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How the Stock Market Responds to and Predicts Presidential Elections
The most powerful person in the world is chosen by the U.S. presidential elections every four years. The United States of America is a world leader whose actions, to a degree, affect just about every other country in the world - so its elections are closely watched not just by U.S. citizens, but by people all over the globe. The results of presidential elections affect many outcomes: public policy, international relations, and the direction that the country takes in the following four years. But how exactly do presidential elections affect the stock market? And how has the stock market been used to predict the outcomes of future elections?
How the Stock Market Responds to Election Outcomes
Analysis of public market indices has shown that in the 12-month periods leading up to election years, the market underperforms slightly. In any 12-month period over the last 90 years, public equities have returned an average of 8.5%, but in the years leading up to a presidential election, the average return was just under 6%. Market volatility also increases in the year leading up to an election.
Industry-specific effects are seen after presidential elections, especially when candidates run on the platform of subsidizing certain industries, reducing or increasing industry-specific regulations, or otherwise granting or taking away an advantage to a given industry.
Stock prices for companies within industries that rely on foreign trade may rise after the election of a candidate seeking to decrease tariffs, or conversely fall after the election of a candidate who wants to increase tariffs.
Short-term volatility occurs when a political party gains full control over the House of Representatives, the Senate, and the White House. This is because a political party having full control over the government signifies the coming of public policy change that will likely disrupt many industries. When no party has full control over the government in this way, political gridlock ensues and sweeping effects on the market are less likely to occur, leading to less volatility as a result of this outcome.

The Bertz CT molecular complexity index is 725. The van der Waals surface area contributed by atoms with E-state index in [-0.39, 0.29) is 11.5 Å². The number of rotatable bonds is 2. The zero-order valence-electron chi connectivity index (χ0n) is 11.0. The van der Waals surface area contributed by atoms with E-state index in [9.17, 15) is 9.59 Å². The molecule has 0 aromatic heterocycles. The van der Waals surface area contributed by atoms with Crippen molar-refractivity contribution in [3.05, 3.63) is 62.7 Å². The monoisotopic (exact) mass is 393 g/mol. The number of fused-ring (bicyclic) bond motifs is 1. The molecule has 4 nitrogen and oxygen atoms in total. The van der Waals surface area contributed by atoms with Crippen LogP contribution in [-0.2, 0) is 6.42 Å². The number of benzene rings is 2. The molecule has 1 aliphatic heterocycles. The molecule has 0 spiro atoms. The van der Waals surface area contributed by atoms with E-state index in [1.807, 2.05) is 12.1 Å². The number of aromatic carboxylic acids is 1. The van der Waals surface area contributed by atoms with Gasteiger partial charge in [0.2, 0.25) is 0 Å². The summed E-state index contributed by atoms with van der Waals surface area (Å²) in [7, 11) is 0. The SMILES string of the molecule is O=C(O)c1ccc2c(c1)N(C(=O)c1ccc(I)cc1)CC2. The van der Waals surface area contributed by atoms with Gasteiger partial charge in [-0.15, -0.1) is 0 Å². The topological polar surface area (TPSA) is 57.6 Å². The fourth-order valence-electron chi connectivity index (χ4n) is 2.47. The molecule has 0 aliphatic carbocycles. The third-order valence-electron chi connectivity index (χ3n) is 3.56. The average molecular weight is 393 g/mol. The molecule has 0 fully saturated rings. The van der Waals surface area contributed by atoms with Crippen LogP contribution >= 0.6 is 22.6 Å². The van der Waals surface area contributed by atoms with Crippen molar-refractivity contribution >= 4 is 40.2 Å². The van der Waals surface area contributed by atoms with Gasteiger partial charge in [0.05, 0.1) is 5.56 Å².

With few exceptions, the stock market (S&P 500) has always increased in value over presidential terms, no matter which party wins the presidency:
All else held constant, over the past 90 years an incumbent president returning for a second term yields higher stock returns than does a new president entering office:
International stocks are affected less by U.S. presidential election outcomes than stocks of U.S. companies are. However, some factors that U.S. presidential election outcomes may dictate that directly affect international stocks include: geopolitical tensions, trade policy, international relations, and the relative strength of the U.S. dollar.
How the Stock Market and the Economy Can Be Analyzed to Predict Elections
In the last 100 years, every president who avoided an economic recession was reelected. Calvin Coolidge was the only president who was reelected when there was a recession within two years of the presidential election.
What most people are referring to when they say that “the stock market predicts election outcomes” is the following phenomenon. The performance of the S&P 500 in the three months before votes are cast has predicted 87% of elections since 1928 and 100% since 1984. When returns on the S&P 500 were positive compared to the price 3 months prior, the incumbent party won the election, whereas when returns were negative, the incumbent party lost.
This year, the S&P 500 was down 0.6% from three months prior, thus once again predicting the outcome of the presidential election.